Project Details



Denis Pare

Understanding memory, that is, how the brain stores information, is a major challenge of contemporary neuroscience. Indeed, the brain contains an astronomical number of nerve cells that communicate by specialized structures called synapses. Most neurons make synapses on hundreds to thousands of other neurons and reciprocally. Much evidence suggests that memory depends on changes in the strength or efficacy of individual synapses distributed across a large population of synapses. It was shown that when a neuron contributes to excite another nerve cell beyond a certain level, the synapse between these two cells becomes more efficient (or stronger). However, when synapses with such properties are introduced in computer models of neuronal networks, problems of stability develop because the reinforcement of synapses increases the likelihood that they will be further reinforced, leading the network into unchecked excitation. Thus, the question is how does the brain prevent runaway increases in the strength of synapses? This proposal tests the possibility that when particular synapses are strengthened, other synapses to the same cells are depressed. Thus, experience would modify the relative strength of synapses, but the total strength of synapses to any given neuron would remain stable. The proposed work will examine the intracellular mechanisms that allow the strength of individual synapses to change while keeping the total impact of synapses to target cells within normal bounds. This will be achieved by recording neurons in brain slices kept alive in a dish. Understanding how the brain keeps the weight of plastic synapses within normal bounds would have important implications for artificial intelligence and robotics where adaptable computer programs simulating neuronal networks constitute the most promising approach toward progress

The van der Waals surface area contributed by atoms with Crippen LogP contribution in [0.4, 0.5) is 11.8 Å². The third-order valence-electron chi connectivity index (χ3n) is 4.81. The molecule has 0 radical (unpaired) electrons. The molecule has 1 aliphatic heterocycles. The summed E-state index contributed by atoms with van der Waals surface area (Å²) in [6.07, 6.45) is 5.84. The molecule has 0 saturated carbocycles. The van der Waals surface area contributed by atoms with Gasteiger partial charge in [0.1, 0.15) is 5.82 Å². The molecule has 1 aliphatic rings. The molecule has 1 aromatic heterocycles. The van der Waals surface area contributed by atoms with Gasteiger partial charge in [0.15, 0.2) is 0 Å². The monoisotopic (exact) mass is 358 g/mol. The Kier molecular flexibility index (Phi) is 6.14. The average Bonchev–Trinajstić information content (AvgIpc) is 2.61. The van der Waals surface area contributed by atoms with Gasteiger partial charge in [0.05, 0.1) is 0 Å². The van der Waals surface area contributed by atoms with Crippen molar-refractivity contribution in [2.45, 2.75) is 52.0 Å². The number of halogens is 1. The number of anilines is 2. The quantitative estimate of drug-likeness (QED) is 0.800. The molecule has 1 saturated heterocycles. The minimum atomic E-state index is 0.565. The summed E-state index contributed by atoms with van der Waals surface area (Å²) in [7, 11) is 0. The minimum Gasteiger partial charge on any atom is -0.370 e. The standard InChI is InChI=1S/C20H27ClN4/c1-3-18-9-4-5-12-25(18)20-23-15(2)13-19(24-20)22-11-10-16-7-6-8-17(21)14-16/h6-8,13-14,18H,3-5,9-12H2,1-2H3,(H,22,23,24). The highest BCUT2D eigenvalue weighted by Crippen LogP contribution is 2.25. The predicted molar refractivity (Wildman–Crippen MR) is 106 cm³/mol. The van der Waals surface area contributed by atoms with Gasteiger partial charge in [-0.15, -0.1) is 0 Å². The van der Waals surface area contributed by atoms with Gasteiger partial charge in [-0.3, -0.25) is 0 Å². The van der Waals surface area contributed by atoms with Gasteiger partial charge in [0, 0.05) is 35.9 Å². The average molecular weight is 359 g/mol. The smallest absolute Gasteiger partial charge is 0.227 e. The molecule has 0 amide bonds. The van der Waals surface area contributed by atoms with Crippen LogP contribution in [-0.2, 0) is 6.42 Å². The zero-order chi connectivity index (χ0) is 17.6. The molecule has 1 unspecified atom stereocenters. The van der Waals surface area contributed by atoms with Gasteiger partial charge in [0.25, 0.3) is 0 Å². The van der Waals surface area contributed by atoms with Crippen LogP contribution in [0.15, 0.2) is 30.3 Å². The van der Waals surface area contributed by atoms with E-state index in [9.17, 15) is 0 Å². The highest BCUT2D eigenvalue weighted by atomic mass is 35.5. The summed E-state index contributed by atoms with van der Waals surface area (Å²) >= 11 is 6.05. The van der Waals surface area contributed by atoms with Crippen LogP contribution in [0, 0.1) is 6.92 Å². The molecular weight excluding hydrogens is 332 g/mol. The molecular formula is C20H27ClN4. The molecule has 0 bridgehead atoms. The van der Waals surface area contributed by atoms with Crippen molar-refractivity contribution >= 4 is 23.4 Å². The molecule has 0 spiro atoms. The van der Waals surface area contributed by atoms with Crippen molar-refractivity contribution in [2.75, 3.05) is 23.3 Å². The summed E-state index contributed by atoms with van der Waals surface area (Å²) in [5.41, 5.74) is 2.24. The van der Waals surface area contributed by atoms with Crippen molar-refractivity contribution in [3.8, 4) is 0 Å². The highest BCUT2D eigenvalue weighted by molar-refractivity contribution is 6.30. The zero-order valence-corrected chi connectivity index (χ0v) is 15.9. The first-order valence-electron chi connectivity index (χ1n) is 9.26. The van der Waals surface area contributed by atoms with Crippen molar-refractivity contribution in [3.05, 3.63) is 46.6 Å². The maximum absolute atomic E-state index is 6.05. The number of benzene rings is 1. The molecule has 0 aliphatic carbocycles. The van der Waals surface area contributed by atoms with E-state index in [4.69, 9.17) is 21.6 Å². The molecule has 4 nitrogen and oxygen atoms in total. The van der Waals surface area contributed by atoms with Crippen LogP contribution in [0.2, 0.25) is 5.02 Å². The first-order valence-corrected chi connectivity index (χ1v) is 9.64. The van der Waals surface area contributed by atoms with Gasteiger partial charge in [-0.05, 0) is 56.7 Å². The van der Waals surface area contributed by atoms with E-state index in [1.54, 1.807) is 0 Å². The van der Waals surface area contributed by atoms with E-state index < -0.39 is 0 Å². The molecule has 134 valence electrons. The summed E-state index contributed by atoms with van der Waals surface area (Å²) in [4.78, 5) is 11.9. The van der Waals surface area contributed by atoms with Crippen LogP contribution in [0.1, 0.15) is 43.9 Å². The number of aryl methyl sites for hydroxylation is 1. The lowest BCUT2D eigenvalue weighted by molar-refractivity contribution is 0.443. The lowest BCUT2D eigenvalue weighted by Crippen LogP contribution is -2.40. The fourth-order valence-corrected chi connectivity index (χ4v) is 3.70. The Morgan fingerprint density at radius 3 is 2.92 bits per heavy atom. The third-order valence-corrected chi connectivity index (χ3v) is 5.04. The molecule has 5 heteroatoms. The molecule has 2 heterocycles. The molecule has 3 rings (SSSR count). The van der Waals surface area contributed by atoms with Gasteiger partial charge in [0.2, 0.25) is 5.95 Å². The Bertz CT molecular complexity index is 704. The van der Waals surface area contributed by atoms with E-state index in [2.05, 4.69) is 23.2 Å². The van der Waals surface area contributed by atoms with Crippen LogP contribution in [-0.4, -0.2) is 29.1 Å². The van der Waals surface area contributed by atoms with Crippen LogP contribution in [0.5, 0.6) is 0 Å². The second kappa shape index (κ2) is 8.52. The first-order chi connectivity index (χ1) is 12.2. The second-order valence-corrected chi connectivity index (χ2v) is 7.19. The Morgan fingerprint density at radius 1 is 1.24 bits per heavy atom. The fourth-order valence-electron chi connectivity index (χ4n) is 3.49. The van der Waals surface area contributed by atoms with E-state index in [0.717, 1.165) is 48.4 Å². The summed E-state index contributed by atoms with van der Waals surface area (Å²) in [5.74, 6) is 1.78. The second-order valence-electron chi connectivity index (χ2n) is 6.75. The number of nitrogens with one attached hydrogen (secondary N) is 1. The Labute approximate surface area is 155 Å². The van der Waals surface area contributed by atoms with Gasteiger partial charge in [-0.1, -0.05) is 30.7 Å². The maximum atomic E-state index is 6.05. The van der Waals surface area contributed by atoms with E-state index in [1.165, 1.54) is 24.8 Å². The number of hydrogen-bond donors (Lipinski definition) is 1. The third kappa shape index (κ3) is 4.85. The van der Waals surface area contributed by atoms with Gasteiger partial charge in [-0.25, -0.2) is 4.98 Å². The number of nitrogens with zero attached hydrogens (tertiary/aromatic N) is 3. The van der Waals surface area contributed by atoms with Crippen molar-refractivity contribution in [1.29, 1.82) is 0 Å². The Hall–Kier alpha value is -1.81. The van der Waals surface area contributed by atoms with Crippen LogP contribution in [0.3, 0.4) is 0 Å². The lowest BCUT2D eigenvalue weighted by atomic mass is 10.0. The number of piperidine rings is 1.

Effective start/end date7/15/026/30/07


  • National Science Foundation: $649,903.00


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